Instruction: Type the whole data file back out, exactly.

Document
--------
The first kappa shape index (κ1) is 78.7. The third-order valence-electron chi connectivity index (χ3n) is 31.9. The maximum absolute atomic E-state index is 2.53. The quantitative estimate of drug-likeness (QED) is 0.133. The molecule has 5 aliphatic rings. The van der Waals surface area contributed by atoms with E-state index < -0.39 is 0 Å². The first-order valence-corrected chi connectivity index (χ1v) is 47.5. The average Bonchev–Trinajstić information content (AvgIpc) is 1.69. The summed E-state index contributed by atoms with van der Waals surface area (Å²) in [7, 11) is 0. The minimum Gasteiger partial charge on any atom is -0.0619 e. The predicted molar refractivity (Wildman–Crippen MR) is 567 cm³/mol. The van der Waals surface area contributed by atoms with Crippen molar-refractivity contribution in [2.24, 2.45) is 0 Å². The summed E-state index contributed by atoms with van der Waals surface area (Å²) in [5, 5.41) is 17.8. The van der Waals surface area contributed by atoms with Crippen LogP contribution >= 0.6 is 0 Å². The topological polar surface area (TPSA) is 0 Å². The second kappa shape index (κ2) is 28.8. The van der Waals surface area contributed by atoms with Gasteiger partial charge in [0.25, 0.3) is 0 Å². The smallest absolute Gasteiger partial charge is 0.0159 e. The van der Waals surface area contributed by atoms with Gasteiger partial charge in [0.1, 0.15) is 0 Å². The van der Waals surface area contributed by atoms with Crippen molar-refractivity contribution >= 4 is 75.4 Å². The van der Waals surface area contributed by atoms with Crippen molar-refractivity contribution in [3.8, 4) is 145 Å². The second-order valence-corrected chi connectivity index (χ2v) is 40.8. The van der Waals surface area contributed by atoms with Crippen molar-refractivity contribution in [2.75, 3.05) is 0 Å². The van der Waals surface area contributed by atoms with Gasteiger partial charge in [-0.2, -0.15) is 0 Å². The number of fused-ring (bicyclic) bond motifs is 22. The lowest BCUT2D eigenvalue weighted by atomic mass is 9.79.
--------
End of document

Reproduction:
The first kappa shape index (κ1) is 78.7. The third-order valence-electron chi connectivity index (χ3n) is 31.9. The maximum absolute atomic E-state index is 2.53. The quantitative estimate of drug-likeness (QED) is 0.133. The molecule has 5 aliphatic rings. The van der Waals surface area contributed by atoms with E-state index < -0.39 is 0 Å². The first-order valence-corrected chi connectivity index (χ1v) is 47.5. The average Bonchev–Trinajstić information content (AvgIpc) is 1.69. The summed E-state index contributed by atoms with van der Waals surface area (Å²) in [7, 11) is 0. The minimum Gasteiger partial charge on any atom is -0.0619 e. The predicted molar refractivity (Wildman–Crippen MR) is 567 cm³/mol. The van der Waals surface area contributed by atoms with Crippen molar-refractivity contribution in [2.24, 2.45) is 0 Å². The summed E-state index contributed by atoms with van der Waals surface area (Å²) in [5, 5.41) is 17.8. The van der Waals surface area contributed by atoms with Crippen LogP contribution >= 0.6 is 0 Å². The topological polar surface area (TPSA) is 0 Å². The second kappa shape index (κ2) is 28.8. The van der Waals surface area contributed by atoms with Gasteiger partial charge in [0.25, 0.3) is 0 Å². The smallest absolute Gasteiger partial charge is 0.0159 e. The van der Waals surface area contributed by atoms with Gasteiger partial charge in [0.1, 0.15) is 0 Å². The van der Waals surface area contributed by atoms with Crippen molar-refractivity contribution >= 4 is 75.4 Å². The van der Waals surface area contributed by atoms with Crippen molar-refractivity contribution in [3.8, 4) is 145 Å². The second-order valence-corrected chi connectivity index (χ2v) is 40.8. The van der Waals surface area contributed by atoms with Crippen molar-refractivity contribution in [2.75, 3.05) is 0 Å². The van der Waals surface area contributed by atoms with Gasteiger partial charge in [-0.2, -0.15) is 0 Å². The number of fused-ring (bicyclic) bond motifs is 22. The lowest BCUT2D eigenvalue weighted by atomic mass is 9.79.